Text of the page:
Tulane joins CDC effort to eliminate malaria in Hispaniola

Tulane University School of Public Health and Tropical Medicine is part of a newly announced U.S. Centers for Disease Control and Prevention ledconsortium that aims to eliminate indigenous cases of malaria on the island of Hispaniola by 2020.

Haitian health worker Jonel Mompremier pricks the finger of a young child to test his blood for malaria parasites in Ouanaminthe, Haiti, October 6th, 2009. The efforts of The Bi-National Malaria and Lympathic Filariasis Project have increased malaria surveillance and treatment in both Dominican Republic and Haiti. "The most important thing we can do is eliminate malaria," Mompremier says. "I'm happy to contribute to the solution."

Haitian health worker Jonel Mompremier pricks the finger of a young child to test his blood for malaria parasites in Ouanaminthe, Haiti.

The CDC Foundation has received a $29.9 million grant from the Bill & Melinda Gates Foundation to launch the Haiti Malaria Elimination Consortium (HaMEC) which will target the last remaining island in the Caribbean where malaria is endemic. Tulane will receive a $2.9 million grant from the CDC Foundation to lead operations research to provide evidence for implementing effective elimination strategies. Tulane will also help measure transmission interruption on the island and assist in designing and implementing malaria surveillance strategies.

“We are very excited to be working with such a strong group of partners,” said Thom Eisele, director of the Center for Applied Malaria Research and Evaluation at Tulane University and associate professor of global health systems and development. “The elimination of malaria in Haiti and across the island is a very real and tangible outcome.”

Malaria is a mosquito-borne disease caused by a parasite. Left untreated, it can cause severe complications and death. In 2013, there were more than 20,000 confirmed malaria cases in Haiti, where the majority of Hispaniola’s cases occur.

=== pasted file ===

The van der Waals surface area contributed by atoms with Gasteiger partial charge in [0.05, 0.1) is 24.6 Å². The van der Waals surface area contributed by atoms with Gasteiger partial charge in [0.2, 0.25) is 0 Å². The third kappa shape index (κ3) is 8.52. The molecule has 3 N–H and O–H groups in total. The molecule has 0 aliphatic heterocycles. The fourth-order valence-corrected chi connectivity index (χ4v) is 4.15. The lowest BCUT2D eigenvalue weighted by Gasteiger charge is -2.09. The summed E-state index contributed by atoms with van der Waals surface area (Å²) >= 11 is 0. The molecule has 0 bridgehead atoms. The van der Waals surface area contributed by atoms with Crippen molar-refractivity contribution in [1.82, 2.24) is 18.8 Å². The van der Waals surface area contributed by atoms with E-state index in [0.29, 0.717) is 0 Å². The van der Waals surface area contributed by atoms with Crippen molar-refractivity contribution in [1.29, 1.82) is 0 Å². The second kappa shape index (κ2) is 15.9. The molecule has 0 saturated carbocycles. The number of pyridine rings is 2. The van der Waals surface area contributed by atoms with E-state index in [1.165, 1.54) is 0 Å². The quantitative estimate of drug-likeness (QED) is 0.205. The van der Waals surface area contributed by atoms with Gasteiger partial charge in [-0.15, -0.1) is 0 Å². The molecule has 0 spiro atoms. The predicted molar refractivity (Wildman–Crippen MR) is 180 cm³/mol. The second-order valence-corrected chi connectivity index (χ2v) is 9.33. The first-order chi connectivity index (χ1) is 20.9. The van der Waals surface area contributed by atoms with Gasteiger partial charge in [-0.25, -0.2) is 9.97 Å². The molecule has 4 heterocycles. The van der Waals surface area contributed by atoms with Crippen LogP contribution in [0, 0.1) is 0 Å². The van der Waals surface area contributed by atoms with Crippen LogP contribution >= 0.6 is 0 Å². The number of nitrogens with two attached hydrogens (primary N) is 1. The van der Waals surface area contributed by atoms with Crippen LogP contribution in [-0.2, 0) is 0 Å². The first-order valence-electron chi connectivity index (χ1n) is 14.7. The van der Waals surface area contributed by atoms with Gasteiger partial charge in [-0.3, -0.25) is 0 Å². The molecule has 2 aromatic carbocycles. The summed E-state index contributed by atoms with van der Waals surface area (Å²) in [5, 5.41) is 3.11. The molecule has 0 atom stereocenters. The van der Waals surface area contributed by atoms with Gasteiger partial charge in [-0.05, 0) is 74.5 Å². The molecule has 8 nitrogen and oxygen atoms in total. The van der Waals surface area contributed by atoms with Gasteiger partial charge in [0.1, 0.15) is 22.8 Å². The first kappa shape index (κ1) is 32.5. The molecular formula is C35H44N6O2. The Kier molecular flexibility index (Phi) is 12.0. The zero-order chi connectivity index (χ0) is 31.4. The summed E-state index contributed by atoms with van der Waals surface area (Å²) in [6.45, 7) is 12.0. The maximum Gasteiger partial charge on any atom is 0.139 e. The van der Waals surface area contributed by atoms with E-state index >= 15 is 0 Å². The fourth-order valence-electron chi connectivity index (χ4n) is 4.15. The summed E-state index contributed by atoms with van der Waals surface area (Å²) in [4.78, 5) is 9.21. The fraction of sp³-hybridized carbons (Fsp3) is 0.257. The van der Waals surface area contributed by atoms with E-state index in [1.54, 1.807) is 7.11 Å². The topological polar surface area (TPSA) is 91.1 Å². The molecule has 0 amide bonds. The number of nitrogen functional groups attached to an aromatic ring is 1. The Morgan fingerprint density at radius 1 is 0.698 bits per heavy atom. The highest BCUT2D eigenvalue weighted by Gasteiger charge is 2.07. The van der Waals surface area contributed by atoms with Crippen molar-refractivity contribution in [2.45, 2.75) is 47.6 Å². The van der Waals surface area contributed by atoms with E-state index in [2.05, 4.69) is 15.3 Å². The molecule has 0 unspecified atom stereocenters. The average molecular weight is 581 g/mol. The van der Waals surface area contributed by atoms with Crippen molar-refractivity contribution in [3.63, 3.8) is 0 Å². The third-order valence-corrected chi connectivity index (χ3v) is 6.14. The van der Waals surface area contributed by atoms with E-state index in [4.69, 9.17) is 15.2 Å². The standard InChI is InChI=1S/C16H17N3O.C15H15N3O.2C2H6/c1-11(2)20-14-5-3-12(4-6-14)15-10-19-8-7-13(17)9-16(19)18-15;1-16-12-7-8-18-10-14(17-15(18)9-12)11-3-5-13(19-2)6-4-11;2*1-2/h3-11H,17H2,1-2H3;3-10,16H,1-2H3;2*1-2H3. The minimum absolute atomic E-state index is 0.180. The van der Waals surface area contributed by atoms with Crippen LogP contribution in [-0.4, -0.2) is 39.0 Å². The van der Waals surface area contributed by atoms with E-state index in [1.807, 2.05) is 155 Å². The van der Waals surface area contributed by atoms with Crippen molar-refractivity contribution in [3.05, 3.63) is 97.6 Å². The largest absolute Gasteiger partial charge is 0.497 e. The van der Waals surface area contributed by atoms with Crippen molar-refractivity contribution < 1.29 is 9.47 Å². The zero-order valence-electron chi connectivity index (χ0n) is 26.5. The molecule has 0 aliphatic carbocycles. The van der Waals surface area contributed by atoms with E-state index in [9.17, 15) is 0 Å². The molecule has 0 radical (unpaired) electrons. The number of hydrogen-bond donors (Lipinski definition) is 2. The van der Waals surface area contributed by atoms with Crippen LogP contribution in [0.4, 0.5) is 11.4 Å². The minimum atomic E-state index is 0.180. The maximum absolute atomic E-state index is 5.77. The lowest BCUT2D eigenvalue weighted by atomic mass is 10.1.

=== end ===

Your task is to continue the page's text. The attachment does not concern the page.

The consortium will work closely with the countries of Hispaniola in developing, adopting and implementing its malaria elimination plan; securing additional financial resources needed to achieve elimination; improving and refining malaria surveillance systems and reducing malaria transmission through community-based interventions.

In addition to Tulane University School of Public Health and Tropical Medicine, CDC and the CDC Foundation the consortium includes the Haiti Ministry of Public Health and Population, the Dominican Republic Ministry of Public Health, the Pan American Health Organization, The Carter Center, the Clinton Health Access Initiative and the London School of Hygiene & Tropical Medicine. The Tulane team includes Associate Professor Joe Keating and assistant professors Josh Yukich and Katherine Andrinopoulos.

Keith Brannon

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About Tulane University SPHTM

Tulane's School of Public Health and Tropical Medicine is the oldest school of public health in the country and the only American school of tropical medicine. Our mission is to advance public health knowledge, promote health and well-being, and prevent disease, disability, and premature mortality. This is accomplished through academic excellence in education of public health professionals, rigorous scientific research of public health problems, creative partnerships to advance the practice of public health, and innovative service to the local, national, and international public health community.
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